“I saw the master’s thesis show at Parsons, and I was so impressed with the projects. They were really, really cool. I had to go there; I knew it was perfect for me,” says Mike Edwards. A year later, he enrolled in the MFA Design and Technology program.
Edwards’ own thesis is as impressive as the ones that inspired him to come to Parsons. After receiving a grant from the Open Society Institute, Edwards traveled to Malawi and worked as a technologist with a small health-care advocacy organization. For his thesis project, developed in collaboration with the Malawian organization Baobab Health Partnership, Edwards created tools that digitally measure children’s arms to determine whether they are malnourished and store the records electronically.
Since returning from Malawi, Edwards has been focusing on education. At PETLab (Prototyping, Evaluating, Teaching and Learning Laboratory), the first public-interest game design and research laboratory for interactive media, which has a branch at Parsons, he worked with a team to develop a game that teaches players about sustainable architecture and construction. Recently, Edwards has been working as part of the SMALLab (Situated Multimedia Art Learning Lab) team to create games that make learning fractions more fun and web-based tools to help students and teachers research more effectively on the Internet.
Edwards' interest in education includes classroom instruction as well: He recently began teaching as an adjunct professor at Parsons. The position allows him to explore social media and its uses. For a collaboration studio class, Edwards and his colleagues had students develop user interfaces and visualizations for JPMorgan Chase’s social network. And in the summer of 2009, Edwards researched the use of Twitter as a mobilizing tool during post-election public protests in Iraq. BusinesssWeek magazine reported that Edwards had found that, despite media reports to the contrary, Twitter was not widely used by nationals within Iraq. Instead, most tweets came from outside the country, a statistic that revealed the limitations of social media in reporting and community organizing.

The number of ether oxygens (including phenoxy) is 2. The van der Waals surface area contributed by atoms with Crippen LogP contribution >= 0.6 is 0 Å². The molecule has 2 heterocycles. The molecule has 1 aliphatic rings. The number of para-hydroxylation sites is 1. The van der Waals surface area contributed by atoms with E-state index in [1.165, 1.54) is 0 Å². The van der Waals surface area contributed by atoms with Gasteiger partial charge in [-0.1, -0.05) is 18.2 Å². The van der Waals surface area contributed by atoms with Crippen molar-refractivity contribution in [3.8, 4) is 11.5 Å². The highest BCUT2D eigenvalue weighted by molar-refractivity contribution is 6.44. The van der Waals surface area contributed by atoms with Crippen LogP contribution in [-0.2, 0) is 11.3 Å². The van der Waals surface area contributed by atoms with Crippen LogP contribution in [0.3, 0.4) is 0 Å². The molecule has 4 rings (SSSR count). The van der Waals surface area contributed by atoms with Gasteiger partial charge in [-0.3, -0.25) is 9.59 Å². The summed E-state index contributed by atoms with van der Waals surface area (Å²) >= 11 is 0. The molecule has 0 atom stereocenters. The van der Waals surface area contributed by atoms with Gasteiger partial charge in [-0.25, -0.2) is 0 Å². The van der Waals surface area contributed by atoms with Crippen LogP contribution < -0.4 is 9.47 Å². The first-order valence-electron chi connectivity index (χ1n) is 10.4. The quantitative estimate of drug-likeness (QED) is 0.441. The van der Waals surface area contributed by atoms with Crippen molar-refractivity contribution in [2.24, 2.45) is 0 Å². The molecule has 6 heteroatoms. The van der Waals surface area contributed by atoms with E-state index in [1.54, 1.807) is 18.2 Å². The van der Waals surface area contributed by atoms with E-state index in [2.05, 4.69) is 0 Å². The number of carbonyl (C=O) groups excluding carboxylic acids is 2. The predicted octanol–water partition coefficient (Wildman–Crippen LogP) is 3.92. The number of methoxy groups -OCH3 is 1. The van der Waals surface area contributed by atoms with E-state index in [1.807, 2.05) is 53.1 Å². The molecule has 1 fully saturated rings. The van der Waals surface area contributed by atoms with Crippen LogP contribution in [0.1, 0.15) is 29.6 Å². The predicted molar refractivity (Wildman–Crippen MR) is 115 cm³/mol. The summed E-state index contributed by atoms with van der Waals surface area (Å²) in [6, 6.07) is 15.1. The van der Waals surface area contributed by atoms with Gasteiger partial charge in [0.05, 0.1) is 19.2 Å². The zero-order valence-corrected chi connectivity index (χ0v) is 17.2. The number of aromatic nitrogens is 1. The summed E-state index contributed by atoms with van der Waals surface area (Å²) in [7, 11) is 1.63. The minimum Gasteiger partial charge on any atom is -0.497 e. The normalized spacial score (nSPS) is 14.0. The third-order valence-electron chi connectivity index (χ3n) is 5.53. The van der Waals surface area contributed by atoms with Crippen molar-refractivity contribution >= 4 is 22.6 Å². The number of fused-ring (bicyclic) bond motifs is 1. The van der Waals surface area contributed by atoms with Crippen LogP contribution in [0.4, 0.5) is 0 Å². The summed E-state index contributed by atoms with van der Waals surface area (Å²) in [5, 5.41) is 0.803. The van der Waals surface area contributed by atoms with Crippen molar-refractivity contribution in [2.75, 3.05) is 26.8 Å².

For Edwards, one of the best features of Parsons is “the kind of people who come to school here. They have a diverse range of life experiences, talents, and interests, but they are all really smart people. It creates a really productive mix of thoughts and designs, which is good for ‘strange’ kinds of creativity, ranging from very technical to very artistic.”